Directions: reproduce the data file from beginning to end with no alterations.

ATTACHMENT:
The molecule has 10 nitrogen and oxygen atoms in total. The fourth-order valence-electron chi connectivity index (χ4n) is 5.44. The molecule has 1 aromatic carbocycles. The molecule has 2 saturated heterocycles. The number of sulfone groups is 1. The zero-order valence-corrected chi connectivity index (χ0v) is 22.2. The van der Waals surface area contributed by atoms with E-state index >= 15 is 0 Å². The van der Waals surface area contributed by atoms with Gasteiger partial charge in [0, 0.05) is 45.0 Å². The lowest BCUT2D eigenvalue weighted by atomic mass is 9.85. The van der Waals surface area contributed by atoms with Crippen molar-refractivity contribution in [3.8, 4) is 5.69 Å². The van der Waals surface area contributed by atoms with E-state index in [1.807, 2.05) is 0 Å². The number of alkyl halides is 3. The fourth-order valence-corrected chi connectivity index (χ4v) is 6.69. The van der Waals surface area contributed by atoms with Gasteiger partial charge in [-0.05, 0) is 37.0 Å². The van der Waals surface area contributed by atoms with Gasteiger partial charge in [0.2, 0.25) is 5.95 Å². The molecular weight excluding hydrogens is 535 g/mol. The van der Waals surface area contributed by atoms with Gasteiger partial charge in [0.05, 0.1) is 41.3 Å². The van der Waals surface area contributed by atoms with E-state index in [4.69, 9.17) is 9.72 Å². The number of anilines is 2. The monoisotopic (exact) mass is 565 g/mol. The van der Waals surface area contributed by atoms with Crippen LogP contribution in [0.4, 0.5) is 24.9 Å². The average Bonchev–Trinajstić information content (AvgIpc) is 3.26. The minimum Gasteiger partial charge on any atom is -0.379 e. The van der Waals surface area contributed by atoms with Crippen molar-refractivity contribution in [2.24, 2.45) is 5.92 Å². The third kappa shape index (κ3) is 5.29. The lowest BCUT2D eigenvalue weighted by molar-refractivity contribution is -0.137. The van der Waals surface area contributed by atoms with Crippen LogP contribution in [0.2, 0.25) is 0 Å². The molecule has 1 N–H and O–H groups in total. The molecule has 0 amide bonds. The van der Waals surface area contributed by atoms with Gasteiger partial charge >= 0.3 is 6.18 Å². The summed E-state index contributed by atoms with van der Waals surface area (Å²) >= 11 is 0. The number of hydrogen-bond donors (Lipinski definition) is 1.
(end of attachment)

The molecule has 10 nitrogen and oxygen atoms in total. The fourth-order valence-electron chi connectivity index (χ4n) is 5.44. The molecule has 1 aromatic carbocycles. The molecule has 2 saturated heterocycles. The number of sulfone groups is 1. The zero-order valence-corrected chi connectivity index (χ0v) is 22.2. The van der Waals surface area contributed by atoms with E-state index >= 15 is 0 Å². The van der Waals surface area contributed by atoms with Gasteiger partial charge in [0, 0.05) is 45.0 Å². The lowest BCUT2D eigenvalue weighted by atomic mass is 9.85. The van der Waals surface area contributed by atoms with Crippen molar-refractivity contribution in [3.8, 4) is 5.69 Å². The van der Waals surface area contributed by atoms with E-state index in [1.807, 2.05) is 0 Å². The number of alkyl halides is 3. The fourth-order valence-corrected chi connectivity index (χ4v) is 6.69. The van der Waals surface area contributed by atoms with Gasteiger partial charge in [-0.05, 0) is 37.0 Å². The van der Waals surface area contributed by atoms with Gasteiger partial charge in [0.2, 0.25) is 5.95 Å². The molecular weight excluding hydrogens is 535 g/mol. The van der Waals surface area contributed by atoms with Gasteiger partial charge in [0.05, 0.1) is 41.3 Å². The van der Waals surface area contributed by atoms with E-state index in [4.69, 9.17) is 9.72 Å². The number of anilines is 2. The monoisotopic (exact) mass is 565 g/mol. The van der Waals surface area contributed by atoms with Crippen LogP contribution in [0.4, 0.5) is 24.9 Å². The average Bonchev–Trinajstić information content (AvgIpc) is 3.26. The minimum Gasteiger partial charge on any atom is -0.379 e. The van der Waals surface area contributed by atoms with Crippen molar-refractivity contribution in [2.24, 2.45) is 5.92 Å². The third kappa shape index (κ3) is 5.29. The lowest BCUT2D eigenvalue weighted by molar-refractivity contribution is -0.137. The van der Waals surface area contributed by atoms with Crippen LogP contribution in [0.2, 0.25) is 0 Å². The molecule has 1 N–H and O–H groups in total. The molecule has 0 amide bonds. The van der Waals surface area contributed by atoms with Gasteiger partial charge >= 0.3 is 6.18 Å². The summed E-state index contributed by atoms with van der Waals surface area (Å²) >= 11 is 0. The number of hydrogen-bond donors (Lipinski definition) is 1.